Journal article

A Comparison of Pneumococcal Nasopharyngeal Carriage in Very Young Fijian Infants Born by Vaginal or Cesarean Delivery

Eleanor Frances Georgina Neal, Cattram Nguyen, Felista Tupou Ratu, Silivia Matanitobua, Eileen Margaret Dunne, Rita Reyburn, Mike Kama, Rachel Devi, Kylie M Jenkins, Lisi Tikoduadua, Joseph Kado, Eric Rafai, Catherine Satzke, Edward Kim Mulholland, Fiona Mary Russell



Importance: Pneumococcal nasopharyngeal carriage is a prerequisite for pneumococcal disease. The main transmission route is from toddlers, who commonly carry pneumococci. However, neonatal pneumococcal disease case reports suggest that vertical pneumococcal transmission may also occur. Objective: To describe and compare pneumococcal nasopharyngeal carriage and density by infant mode of delivery in young Fijian infants. Design, Setting, and Participants: Annual cross-sectional surveys were performed in Suva, Fiji, before the introduction of 10-valent pneumococcal conjugate vaccine (PCV10), from September 14 to December 20, 2012, and after PCV10 was introduced, from July 11 to November 19, 201..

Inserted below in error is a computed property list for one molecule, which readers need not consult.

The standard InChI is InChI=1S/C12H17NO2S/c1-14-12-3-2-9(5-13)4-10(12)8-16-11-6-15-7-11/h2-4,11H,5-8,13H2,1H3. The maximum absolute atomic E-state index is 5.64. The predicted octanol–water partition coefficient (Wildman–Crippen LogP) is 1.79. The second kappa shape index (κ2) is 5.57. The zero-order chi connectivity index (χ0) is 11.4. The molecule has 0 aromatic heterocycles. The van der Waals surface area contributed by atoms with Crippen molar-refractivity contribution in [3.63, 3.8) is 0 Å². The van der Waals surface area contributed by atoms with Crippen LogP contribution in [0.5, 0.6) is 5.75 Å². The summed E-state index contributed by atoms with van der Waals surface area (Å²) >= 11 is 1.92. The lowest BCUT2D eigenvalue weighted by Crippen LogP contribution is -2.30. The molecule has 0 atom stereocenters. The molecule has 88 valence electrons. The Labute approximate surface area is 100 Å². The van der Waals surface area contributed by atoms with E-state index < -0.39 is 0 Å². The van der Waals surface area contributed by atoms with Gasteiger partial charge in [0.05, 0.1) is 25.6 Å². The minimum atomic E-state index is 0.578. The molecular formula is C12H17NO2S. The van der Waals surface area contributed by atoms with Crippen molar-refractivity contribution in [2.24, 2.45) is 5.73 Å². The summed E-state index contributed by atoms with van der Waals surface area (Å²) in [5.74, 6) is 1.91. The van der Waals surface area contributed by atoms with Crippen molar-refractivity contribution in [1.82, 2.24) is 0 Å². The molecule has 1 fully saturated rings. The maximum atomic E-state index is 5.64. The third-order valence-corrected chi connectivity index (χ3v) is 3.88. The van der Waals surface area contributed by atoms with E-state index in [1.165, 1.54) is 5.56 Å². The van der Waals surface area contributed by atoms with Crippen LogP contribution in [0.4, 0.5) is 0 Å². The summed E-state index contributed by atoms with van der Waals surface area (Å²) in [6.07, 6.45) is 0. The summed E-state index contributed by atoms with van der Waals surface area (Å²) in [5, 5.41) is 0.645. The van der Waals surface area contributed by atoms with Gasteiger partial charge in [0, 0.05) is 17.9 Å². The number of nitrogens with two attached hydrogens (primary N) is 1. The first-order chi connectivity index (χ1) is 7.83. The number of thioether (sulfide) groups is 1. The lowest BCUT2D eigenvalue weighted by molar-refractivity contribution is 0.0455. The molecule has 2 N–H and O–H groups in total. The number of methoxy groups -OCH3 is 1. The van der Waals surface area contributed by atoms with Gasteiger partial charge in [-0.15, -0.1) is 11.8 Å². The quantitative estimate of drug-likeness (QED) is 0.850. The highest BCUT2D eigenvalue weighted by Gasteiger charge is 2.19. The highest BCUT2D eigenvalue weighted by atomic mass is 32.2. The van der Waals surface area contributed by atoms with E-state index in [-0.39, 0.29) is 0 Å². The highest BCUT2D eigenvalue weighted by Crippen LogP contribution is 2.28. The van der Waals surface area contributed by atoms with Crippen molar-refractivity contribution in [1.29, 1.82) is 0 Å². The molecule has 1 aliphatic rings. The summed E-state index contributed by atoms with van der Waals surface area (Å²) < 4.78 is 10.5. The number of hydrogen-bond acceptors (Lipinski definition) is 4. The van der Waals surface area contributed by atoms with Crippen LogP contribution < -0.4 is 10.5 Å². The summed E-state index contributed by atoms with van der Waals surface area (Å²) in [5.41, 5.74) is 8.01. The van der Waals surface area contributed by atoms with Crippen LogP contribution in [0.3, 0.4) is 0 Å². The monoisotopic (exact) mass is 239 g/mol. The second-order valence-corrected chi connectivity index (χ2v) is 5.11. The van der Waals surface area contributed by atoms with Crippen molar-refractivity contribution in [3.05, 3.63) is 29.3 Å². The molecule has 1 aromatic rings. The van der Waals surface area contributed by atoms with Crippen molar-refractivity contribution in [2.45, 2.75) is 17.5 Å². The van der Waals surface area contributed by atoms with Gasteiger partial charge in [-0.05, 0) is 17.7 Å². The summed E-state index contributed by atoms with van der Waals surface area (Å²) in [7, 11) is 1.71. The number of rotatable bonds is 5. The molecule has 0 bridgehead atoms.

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Awarded by Bill & Melinda Gates Foundation

Funding Acknowledgements

This work was supported by grants OPP1126272 and OPP1084341from the Bill & Melinda Gates Foundation, the Victorian Government's Operational Infrastructure Support Project, and the Department of Foreign Affairs and Trade of the Australian Government, the Fiji Health Sector Support Program (FHSSP). The FHSSP was implemented by Abt JTA on behalf of the Australian Government. Dr Russell held a National Health and Research Medical Council (NHMRC) Early Career Fellowship and NHMRC TRIP Fellowship; Dr Satzke holds an NHMRC Career Development Fellowship and a Veski InspiringWomen Fellowship; and Ms Neal holds an Australian Government Research Training Program Scholarship.